Suicide is the tenth leading cause of death in the United States, and the number and rate of suicides are rising. A brief overview of data available from the Centers for Disease Control and Prevention illustrates the increasing incidence of suicide but also suggests priorities for action. In 2001, there were 30,622 deaths from suicide (a rate of 10.75 per 100,000 population); by 2015, there were over 44,000 (a rate of 13.3 per 100,000). In addition, each year more than 900,000 emergency department (ED) visits are made by people thinking of suicide. Costs for ED visits and hospitalizations associated with self-injury among young adults alone were $2.6 billion in 2010. There are also substantial personal costs associated with suicide, as many individuals are deeply affected by suicide loss in their families or among close friends.
This white paper is intended to provide policymakers with ideas for action on suicide prevention. The emphasis is on suicide prevention among adults that is focused on improved healthcare and community prevention activities. Too many lives are lost, and we can take steps to prevent the tragedies.
2 Patterns of Suicide Suggest Priorities for Action
Suicide rates are higher for men than for women by a factor of about 3.5:1. Suicide is quite rare among young children, but rates begin to rise in adolescence (when suicide is the third leading cause of death) and rise slowly through adulthood. Men ages 35 to 64 are 19% of the population but account for 40% of suicide deaths. The increase in suicide rates among middle-aged Americans, especially white Americans, has been identified as a key contributor to increases in overall U.S. mortality rates related to economic and social challenges— sometimes labelled as “deaths of despair,” which also include drug overdoses.
These broad data suggest a need to emphasize prevention and intervention with adults in order to complement existing efforts focused on youth suicide prevention. Suicide prevention has not been emphasized in most healthcare settings, even though we know that many individuals who die by suicide were engaged in care or had recent contact with health providers. Studies have shown that about 45% of those who died by suicide saw a primary care physician in the 30 days before they died, and about 10% were seen in an emergency department in the prior two months (1,2). Thus efforts in healthcare settings to improve identification of and support to individuals troubled by suicidal thoughts are needed.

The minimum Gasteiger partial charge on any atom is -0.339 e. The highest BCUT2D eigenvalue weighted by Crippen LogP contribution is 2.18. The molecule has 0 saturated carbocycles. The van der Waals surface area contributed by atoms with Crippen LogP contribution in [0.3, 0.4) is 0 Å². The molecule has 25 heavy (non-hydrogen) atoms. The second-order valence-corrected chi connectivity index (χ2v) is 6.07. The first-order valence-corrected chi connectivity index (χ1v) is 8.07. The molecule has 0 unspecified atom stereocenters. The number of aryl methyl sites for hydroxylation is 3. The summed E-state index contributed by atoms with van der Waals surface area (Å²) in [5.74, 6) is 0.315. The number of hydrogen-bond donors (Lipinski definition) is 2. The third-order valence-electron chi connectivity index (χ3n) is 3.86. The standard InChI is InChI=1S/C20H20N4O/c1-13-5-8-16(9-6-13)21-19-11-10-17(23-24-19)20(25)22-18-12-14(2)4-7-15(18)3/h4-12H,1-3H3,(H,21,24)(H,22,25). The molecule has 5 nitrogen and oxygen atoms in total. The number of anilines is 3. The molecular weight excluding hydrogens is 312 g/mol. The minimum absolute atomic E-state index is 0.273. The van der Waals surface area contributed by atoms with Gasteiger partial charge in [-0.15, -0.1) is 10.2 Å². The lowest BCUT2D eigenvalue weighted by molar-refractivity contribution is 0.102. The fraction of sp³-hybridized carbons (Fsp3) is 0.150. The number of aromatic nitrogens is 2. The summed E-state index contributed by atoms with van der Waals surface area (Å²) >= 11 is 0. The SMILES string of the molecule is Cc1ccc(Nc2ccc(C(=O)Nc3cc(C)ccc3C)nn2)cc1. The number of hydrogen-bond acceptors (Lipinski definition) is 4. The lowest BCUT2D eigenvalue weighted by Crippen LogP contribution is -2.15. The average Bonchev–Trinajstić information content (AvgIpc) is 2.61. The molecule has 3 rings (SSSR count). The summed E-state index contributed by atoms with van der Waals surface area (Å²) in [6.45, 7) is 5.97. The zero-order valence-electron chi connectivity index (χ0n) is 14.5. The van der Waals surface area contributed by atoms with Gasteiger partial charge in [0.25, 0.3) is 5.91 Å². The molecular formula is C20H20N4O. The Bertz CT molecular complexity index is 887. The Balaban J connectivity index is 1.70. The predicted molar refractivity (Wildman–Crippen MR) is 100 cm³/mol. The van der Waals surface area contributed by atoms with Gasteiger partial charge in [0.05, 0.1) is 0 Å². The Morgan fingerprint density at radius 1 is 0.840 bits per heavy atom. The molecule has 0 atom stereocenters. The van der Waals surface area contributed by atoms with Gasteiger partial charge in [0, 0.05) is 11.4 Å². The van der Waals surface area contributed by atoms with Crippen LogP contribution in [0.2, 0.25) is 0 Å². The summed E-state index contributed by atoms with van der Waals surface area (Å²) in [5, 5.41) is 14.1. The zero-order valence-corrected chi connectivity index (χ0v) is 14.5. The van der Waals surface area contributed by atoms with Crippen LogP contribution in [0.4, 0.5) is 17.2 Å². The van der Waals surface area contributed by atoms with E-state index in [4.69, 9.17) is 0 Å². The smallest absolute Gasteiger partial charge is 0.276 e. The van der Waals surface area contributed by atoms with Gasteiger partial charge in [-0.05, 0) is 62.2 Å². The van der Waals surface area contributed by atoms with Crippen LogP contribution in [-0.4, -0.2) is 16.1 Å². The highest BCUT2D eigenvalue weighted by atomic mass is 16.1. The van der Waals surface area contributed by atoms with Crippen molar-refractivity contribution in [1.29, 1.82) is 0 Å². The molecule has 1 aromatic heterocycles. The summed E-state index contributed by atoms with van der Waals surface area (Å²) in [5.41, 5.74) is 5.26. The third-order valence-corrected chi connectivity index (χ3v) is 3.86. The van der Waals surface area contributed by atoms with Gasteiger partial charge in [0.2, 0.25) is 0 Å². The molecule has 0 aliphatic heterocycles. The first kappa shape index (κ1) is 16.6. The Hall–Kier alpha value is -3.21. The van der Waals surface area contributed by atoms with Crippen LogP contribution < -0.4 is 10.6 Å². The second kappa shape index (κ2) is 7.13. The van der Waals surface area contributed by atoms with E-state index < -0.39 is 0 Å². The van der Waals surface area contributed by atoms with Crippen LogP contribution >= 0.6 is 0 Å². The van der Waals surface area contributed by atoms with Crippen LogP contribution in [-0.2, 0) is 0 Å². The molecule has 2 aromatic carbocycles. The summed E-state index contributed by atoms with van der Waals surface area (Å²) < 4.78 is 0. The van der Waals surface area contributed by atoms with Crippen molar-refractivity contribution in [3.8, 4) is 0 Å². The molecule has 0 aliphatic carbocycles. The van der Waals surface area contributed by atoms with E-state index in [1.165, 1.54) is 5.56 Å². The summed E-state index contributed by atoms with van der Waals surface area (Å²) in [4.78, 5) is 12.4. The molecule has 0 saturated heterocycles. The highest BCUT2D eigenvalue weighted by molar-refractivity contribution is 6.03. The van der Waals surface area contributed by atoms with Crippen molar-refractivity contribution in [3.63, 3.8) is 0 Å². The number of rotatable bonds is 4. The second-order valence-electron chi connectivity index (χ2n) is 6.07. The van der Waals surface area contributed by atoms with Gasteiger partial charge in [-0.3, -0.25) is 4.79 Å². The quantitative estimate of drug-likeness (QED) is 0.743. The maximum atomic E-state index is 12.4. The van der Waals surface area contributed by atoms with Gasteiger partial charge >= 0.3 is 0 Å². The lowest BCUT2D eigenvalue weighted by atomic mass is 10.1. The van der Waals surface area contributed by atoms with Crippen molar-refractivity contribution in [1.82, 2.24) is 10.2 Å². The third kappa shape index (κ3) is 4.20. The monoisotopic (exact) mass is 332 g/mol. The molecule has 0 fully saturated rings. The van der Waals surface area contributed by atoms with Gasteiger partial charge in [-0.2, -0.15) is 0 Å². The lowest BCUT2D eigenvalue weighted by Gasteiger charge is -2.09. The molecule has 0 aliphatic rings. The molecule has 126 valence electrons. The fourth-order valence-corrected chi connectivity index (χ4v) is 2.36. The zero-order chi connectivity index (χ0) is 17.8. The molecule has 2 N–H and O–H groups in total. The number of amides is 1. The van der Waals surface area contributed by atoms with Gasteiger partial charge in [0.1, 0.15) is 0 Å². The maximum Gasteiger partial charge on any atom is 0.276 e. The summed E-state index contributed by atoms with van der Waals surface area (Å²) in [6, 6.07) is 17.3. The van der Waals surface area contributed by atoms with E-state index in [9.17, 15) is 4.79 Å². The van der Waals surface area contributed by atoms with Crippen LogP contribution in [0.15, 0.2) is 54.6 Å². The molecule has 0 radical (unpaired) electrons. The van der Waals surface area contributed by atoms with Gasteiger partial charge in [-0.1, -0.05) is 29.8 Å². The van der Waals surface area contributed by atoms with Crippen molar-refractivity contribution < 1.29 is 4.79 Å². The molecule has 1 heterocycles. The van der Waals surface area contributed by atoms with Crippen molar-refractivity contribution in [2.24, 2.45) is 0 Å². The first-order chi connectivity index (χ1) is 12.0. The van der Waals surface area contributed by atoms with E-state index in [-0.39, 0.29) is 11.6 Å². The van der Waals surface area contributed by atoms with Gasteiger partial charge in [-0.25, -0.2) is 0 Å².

Suicide also occurs at a high rate among people receiving care in behavioral health settings. About 30% of all suicide deaths are among those who received behavioral healthcare. Indeed, the rate of suicide among individuals cared for in state mental health systems has been reported to be as high as 140 per 100,000, or ten times the national rate (personal communication, Heise J, July 28, 2016). It is clear that people with mental and substance use disorders have elevated suicide risk. However, the greatly elevated rates among people receiving care suggest that attention to suicide prevention in behavioral health services is another priority for action. The services sector that is the preferred referral destination for suicidal individuals should provide care that is “suicide safe.”
3 Evolution of the Suicide Prevention Field
The first National Strategy for Suicide Prevention was released by Surgeon General David Satcher in 2001. Before then, the most successful prevention program was a 1990s U.S. Air Force effort. The Air Force program was a broad population-based approach, emphasizing leadership, community education, improved healthcare, and surveillance. Drawing from this effort, the initial national strategy emphasized public health methods, including increasing awareness and providing better access to mental healthcare. However, implementing these approaches has been more difficult in typical communities than in the Air Force. And the challenges are daunting: resources for suicide prevention have been extremely limited, and responsibility has been diffuse.
The decade following the new 2001 strategy saw an expansion of suicide prevention efforts, including the 2004 Garrett Lee Smith (GLS) Memorial Act, which created a youth suicide prevention grant program administered by the Substance Abuse and Mental Health Services Administration (SAMHSA). The GLS program is focused solely on youth ages ten to 24, and there is to date no national suicide prevention program for adults. Most GLS grantees emphasized screening, strengthening community partnerships, and building awareness of suicide warning signs in schools and communities. Results suggest that counties implementing these activities had lower suicide attempts and deaths among youth, compared with matched counties (3). However, reductions in suicide were observed only among the target population of youth and did not persist after the programs ended. The results suggest that community-based prevention efforts can have an effect, but they must be sustained and targeted at the population of concern.